Call 735-5305 • Penny Record Office: 333 West Roundbunch, Bridge City • County Record Office: 320 Henrietta, Orange Note: Offices Closed On Wednesday BRIDGE CITY 3/2/2, 3 1/2 years old, 2132 sq. ft., sbo, beautiful open concept w/ archways, trayed ceilings, granite, crown molding, lots of storage, personalized wooden & Bamboo blinds, dead end curbed and guttered street. Call to see @ 988-8667.

Kibbe Ave., all built-in appliances including washer & dryer, fenced yard, outdoor kitchen & patio, $1,100 monthly + dep., 735-8257. 3/2/2 BRICK tile throughout, Granite, fenced yard, BCISD, $1,200 monthly w/ $1,000 dep., (409) 735-2030.

NICE BRICK ORANGE HOME on corner lot, 3/2/2, 2404 Post Oak Lane, LCMISD, garden room overlooking back yard, family room (17’x19’), 2 walk-ins in master bdrm. , shower and jetted tub in master bath, open concept kitchen and breakfast room, fireplace, tile / laminated and carpeted floors, fenced back yard, 2 cooling systems, $230,000, for more info call Edee @ (409) 670-9272.

BEAUTIFUL 3/2/2 BRICK home, 2 living areas, all updated appliances, Lg. fenced yard, 2430 Granger Dr., BC, $1,000 monthly + $900 dep., available 11/19, call for appointment at (409) 553-3332. 1 BEDROOM LOG CABINS in Mauriceville, real cute and in the country, $550 monthly + dep., (409) 735-2030. 3/2/2 IN BCISD, fenced in back yard, $1,450 monthly + $1,450 dep., (409) 474-2259.

LCM FOR RENT. Mickler Drive. 2 bd/2 ba/1 car garage. $600/month, $400 dep. Call 738-5177.

2/1/1 IN BCISD, 5643 highlander in Victory Gardens, large fenced back yard, trees, W/D hookups, $750 monthly + $500 dep., (409) 735-3281 or 553-1929.

LAND & LOTS SELLER FINANCE. LCMISD, 2 to 4 acre tracts water and sewer can be financed with land, culvert drive and dirt pad, livestock and mobiles OK, Owner Financing, COUNTRYLAND PROPERTIES, LLC, (409) 745-1115.

MOBILE HOME RENTALS BC AREA , as little as $30 daily for rooms, M.H.’s by day or week, starting at $30 a day or weekly, 735-8801 or 7347771. (cctfn) 2 & 3 BD MOBILE HOMES in West Orange. Deposit req. No pets. Call 883-9188 or 338-0651.

‘T R U C K S & VA N S ‘06 CHEVY SILVERADO crew cab, garage kept, like new only 48K miles,, loaded with power including keyless entry, bed liner, new tires, Husband passed on, must sell at $15,500, (409) 988-4829. ‘11 FORD F-150 LARIOT, loaded, very few miles, clean, (409) 886-1896. ‘95 FORD F350, one ton dually. 7.3 liter diesel, new tires. $3,500. Call 779-9444.

2/1 AND 3/1 AND 3/2 IN OFISD, 1 block from schools, Large lot, W./D hookups, No Pets, $400 and $550 and $650 monthly + dep., (409) 7208699 or 735-6701. (12/19)

GARAGE SALES FRI. & SAT., 245 E. DARBY, BC, in back, 7 till ? Appliances, laptop computers, TV’s, trampoline, electronics, lots of boy’s (8 - 10+) clothes, dryer, full size box springs, knickknacks, misc. SAT., 505 MEADOWLAWN, BC, 9 till 3. Women’s clothes, Beanie Babies, puzzles, Christmas stuff, bread maker, blender, grill, shoes, Potato bulbs, gazelle, misc.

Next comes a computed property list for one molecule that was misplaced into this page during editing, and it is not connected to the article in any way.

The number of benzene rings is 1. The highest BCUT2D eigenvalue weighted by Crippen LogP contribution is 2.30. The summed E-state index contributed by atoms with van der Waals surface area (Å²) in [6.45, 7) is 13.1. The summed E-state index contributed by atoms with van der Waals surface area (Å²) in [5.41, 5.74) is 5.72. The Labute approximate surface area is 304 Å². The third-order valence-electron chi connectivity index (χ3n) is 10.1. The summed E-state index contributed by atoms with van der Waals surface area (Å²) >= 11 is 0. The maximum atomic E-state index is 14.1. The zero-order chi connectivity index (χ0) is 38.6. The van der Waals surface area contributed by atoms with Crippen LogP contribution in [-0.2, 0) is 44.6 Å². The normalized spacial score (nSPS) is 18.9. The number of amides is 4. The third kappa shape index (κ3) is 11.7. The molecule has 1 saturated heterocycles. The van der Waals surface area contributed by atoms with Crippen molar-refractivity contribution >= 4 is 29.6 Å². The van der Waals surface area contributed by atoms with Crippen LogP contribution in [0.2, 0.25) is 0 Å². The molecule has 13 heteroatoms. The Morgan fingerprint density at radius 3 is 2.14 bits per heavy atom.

M.H. SALES LOW BUDGET HOUSING! 2/1 in nice park, Bridge City, $3,000 cash, (409) 474-1518.

3/2 M.H. IN BC, in Shady Estates, CA/H, laundry room, stove & refrig., appliances, clean inside and out, excellent cond., $725 monthly (includes water and garbage) + (1st. & last), References Req., 474-1518 or 474-2252.


‘05 CHEVY IMPALA LS, all power, leather seats, rear scoop, 77K miles, $8,300; Ford Tonneou cover for ‘97 to ‘03, $95, (409) 745-2003

ATTENTION WORKERS! 2/1 in nice park, Bridge City, water and Garb. paid, $425 monthly + dep. and references, (409) 474-1518.

‘93 LINCOLN TOWN CAR,executive series, cold A/C and all works,$1,800, (409) 745-2154 or 499-2128 & leave message.

HOME SALES 3/2/2 BRICK IN BCISD, CA/H, on 3/4 acre lot, (409) 735-7680.


‘08 CB-250 HONDA Night Hawk, like new, (409) 735-8773.

735-5305 or 886-7183

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Bring your info to 333 W. Roundbunch Rd., BC, or 320 Henrietta, Orange

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315 Texas Ave, Bridge City, Tx 409-738-3000 • 409-920-0054

Each Office Independently Owned and Operated

Orange’s Oldest Hometown Appliance Dealer


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APPLIANCE & SERVICE INC Big Selection of Reconditioned Appliances All Used Appliances Sold with Warranty • FREEZERS • DISHWASHERS • REFRIGERATORS • WASHERS/DRYERS AIR CONDITIONERS • RANGES

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Allow your light to shine unto the lives of our patients and their families by becoming a Hospice Volunteer! To inquire about our “Shiners” Youth Volunteer program (ages 12-17), or our Adult Volunteer Program. Please contact our Volunteer Coordinator at 832-4582. Hospice of Texas, 2900 North Street suite 100, Beaumont, Texas 77702.

QUAIL TRAILS OFISD, cleared 2.5 acres with culvert, drive, and dirt pad site, livestock and mobiles OK, guaranteed owner financing, COUNTRYLAND PROPERTIES, LLC, (409) 745-1115.




NEW IN BOX,, 4 17” Toyota wheels for 2011 Toyota, $25 ea., (409) 738-2969.